My son has just arrived home from a week long absence as he played a huge soccer tournament in Cebu. He is often travelling to play the sport he loves, competing in the biggest junior events of the Philippines, like Thirsty Cup (this trip), Ceres Cup in Bacolod, Palarong Pambansa in Vigan, and Pilipinas Cup in Clark…not to mention many cities he goes to in-between those big ones.
Sadly, he got sick during the trip and played all his matches with a fever. In fact, the on-site medic did not allow him to play the last match, where his team lost to the eventual champions in a tense and heartbreaking quarterfinal match.
While I could blame many factors for his sudden sickness, like the city’s dirt, the multiple-hour video game binge he had with a cousin the day before the matches started, the heat, and so on; I cannot ignore that we forgot to pack some things for his performance and health, things that he badly needed.
This unfortunate turn of events made me reflect: what are the travelling essentials needed for my son’s optimum performance? Soccer is an intense sport often played under intense heat, and so every trip has to be planned carefully so that he’s peaked and ready to win.
Of course, perfect planning doesn’t always happen (like this trip), even after years of travelling the circuit; but what does it look like when you nail it? Here’s what I think should be packed to optimally fuel your favorite athlete. Ready? Let’s go!
Hydration: Make own sports drink. Save money.
Sports drinks are expensive, and re-hydrating your thirsty athlete on a tournament day could drain hundreds off your wallet just for the drinks alone. Furthermore, they’re not all that good for you, as studies have shown. So, the smart, frugal-minded parent will forget about them and go DIY.
Just putting a little salt (rock salt, sea salt, or Himalayan pink salt…NOT table salt) in your athlete’s water already goes a long way towards replacing much needed electrolytes, especially sodium, which is greatly lost through sweat. Put about 1/8 to 1/4 teaspoon salt per liter of water, and this is just step one.
Step two is to make your own sports drink. I already covered this extensively in a previous article, which I invite you to visit. I cover two recipes for a DIY sports drink that ends up being a fraction of the cost of the commercial stuff yet much more nutritious.
What to bring (using recipe 2): two sports jugs (one for the water/salt mixture, the other for the DIY sports drink), 500ml bottle of calamansi juice concentrate, small bottle of salt, organic cucumber. Make the sports drink every night before game day. Hotels and tournament venues should have water readily available in case you need to prepare/refill.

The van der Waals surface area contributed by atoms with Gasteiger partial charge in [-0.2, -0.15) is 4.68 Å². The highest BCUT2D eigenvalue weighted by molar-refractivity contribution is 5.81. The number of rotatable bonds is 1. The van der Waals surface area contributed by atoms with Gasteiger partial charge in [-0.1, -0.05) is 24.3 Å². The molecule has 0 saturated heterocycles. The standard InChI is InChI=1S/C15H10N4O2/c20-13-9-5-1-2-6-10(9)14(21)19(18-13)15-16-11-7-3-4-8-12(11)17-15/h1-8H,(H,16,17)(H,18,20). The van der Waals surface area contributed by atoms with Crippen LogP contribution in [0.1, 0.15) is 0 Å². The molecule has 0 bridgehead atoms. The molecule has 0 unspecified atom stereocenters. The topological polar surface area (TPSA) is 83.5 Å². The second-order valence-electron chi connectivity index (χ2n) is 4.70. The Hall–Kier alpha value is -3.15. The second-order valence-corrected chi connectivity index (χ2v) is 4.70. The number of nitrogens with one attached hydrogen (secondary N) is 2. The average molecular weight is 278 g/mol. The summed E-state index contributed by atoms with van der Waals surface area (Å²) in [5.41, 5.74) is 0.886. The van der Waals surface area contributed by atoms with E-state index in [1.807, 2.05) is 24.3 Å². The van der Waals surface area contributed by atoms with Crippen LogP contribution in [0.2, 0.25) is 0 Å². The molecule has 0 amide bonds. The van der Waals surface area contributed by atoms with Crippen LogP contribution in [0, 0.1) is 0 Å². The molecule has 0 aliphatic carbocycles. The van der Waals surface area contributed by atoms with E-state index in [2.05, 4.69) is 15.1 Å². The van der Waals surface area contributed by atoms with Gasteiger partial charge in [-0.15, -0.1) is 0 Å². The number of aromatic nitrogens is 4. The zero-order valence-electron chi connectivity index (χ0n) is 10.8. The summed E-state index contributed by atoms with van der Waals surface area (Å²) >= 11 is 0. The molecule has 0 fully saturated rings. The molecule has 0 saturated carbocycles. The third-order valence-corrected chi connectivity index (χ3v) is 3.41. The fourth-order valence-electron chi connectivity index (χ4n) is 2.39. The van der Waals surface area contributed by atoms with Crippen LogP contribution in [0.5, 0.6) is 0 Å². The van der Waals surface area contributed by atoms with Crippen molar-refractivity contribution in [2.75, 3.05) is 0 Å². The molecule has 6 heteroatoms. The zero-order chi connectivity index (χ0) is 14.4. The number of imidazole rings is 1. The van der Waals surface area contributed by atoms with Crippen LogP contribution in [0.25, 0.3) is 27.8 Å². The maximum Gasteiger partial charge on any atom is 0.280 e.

Note: if the sports gods smile at the event and a buko juice (coconut water) seller is on site, then feel free to get some of this awesome drink too, if ever your kiddo starts complaining of drinking the same old stuff over and over again. Seriously, these buko juice sellers should be at every tournament.
Snacks: go bananas over bananas
Growing up a tennis player, I’ve been taught that bananas were the holy grail of sportsman snacks, and for good reason: they’re cheap, quickly digestible, and very nutritious (especially high in potassium, which taxed muscles truly need),
Today, our love for the yellow fruit continues, especially on road-trip tournaments because they’re tough to carry on planes, obviously. It’s especially great for festival type tournaments where there are several matches per day and you are never sure how much time there is in-between them. In situations like these, bananas fit the bill perfectly.
Of all the varieties of bananas available, the best are the saba and cardaba varieties. Most people boil these before eating or fry them as chips or fritters; but to get the full health benefits of these fruits, you have to eat them ripe and raw. Not only are these varieties cheaper than the more familiar kinds, more often than not they are from organic sources, and they’re also more nutritious (a friend has said they have 10x more potassium than their more well-known brethren, but I have to yet to verify that).
Other great snacks include hard-boiled pasture-raised eggs, nuts (almonds, cashews, walnuts, macadamia nuts; not peanuts), and other fruits both fresh and dried. Just no junk food, please. Will you put junk fuel into a Ferarri? No, you will not.
What you bring: do what you can to have a bunch of saba or cardaba bananas with you at the venue. This is easy if a road trip, but you will be forced to do a little searching and shopping if otherwise; and make sure you bring/buy extra to offer your kiddo’s teammates. Dried fruits and nuts can be combined trail-mix style and placed into your (or better yet, your athlete’s) bag.
I encourage my son to take a few bites as soon as he finishes a match. The high potassium of the banana plus the high sodium of the DIY sports drink, not to mention the micro-nutrients that both offer, ensures that he recovers well and keeps cramps and fatigue at bay.
Energy boosters – The sweet truth about Raw Wild Honey and Dark Chocolate
Both honey and chocolate can be powerful performance boosters for your little athlete, and they cost so much less than much of the stuff out there.